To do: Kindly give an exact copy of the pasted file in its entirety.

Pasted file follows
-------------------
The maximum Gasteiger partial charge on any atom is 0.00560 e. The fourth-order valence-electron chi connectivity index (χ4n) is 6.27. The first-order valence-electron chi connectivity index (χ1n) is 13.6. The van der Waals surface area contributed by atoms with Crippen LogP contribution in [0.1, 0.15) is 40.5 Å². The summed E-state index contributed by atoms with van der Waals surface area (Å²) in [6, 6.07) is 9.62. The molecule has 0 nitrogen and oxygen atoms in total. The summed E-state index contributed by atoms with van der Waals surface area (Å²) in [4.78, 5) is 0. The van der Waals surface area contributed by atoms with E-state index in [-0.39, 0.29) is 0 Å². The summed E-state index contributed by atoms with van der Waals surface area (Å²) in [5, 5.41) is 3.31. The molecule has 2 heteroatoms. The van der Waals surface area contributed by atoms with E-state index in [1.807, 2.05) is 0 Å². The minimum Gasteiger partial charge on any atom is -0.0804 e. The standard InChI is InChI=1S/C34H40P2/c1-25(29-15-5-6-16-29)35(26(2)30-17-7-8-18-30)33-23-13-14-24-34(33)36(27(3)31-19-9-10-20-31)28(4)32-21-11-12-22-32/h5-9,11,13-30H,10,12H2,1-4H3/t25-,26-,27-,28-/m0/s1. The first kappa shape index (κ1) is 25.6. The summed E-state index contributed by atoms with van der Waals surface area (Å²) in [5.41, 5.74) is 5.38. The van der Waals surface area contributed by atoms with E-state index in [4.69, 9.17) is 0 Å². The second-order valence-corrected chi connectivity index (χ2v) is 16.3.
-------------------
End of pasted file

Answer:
The maximum Gasteiger partial charge on any atom is 0.00560 e. The fourth-order valence-electron chi connectivity index (χ4n) is 6.27. The first-order valence-electron chi connectivity index (χ1n) is 13.6. The van der Waals surface area contributed by atoms with Crippen LogP contribution in [0.1, 0.15) is 40.5 Å². The summed E-state index contributed by atoms with van der Waals surface area (Å²) in [6, 6.07) is 9.62. The molecule has 0 nitrogen and oxygen atoms in total. The summed E-state index contributed by atoms with van der Waals surface area (Å²) in [4.78, 5) is 0. The van der Waals surface area contributed by atoms with E-state index in [-0.39, 0.29) is 0 Å². The summed E-state index contributed by atoms with van der Waals surface area (Å²) in [5, 5.41) is 3.31. The molecule has 2 heteroatoms. The van der Waals surface area contributed by atoms with E-state index in [1.807, 2.05) is 0 Å². The minimum Gasteiger partial charge on any atom is -0.0804 e. The standard InChI is InChI=1S/C34H40P2/c1-25(29-15-5-6-16-29)35(26(2)30-17-7-8-18-30)33-23-13-14-24-34(33)36(27(3)31-19-9-10-20-31)28(4)32-21-11-12-22-32/h5-9,11,13-30H,10,12H2,1-4H3/t25-,26-,27-,28-/m0/s1. The first kappa shape index (κ1) is 25.6. The summed E-state index contributed by atoms with van der Waals surface area (Å²) in [5.41, 5.74) is 5.38. The van der Waals surface area contributed by atoms with E-state index in [4.69, 9.17) is 0 Å². The second-order valence-corrected chi connectivity index (χ2v) is 16.3.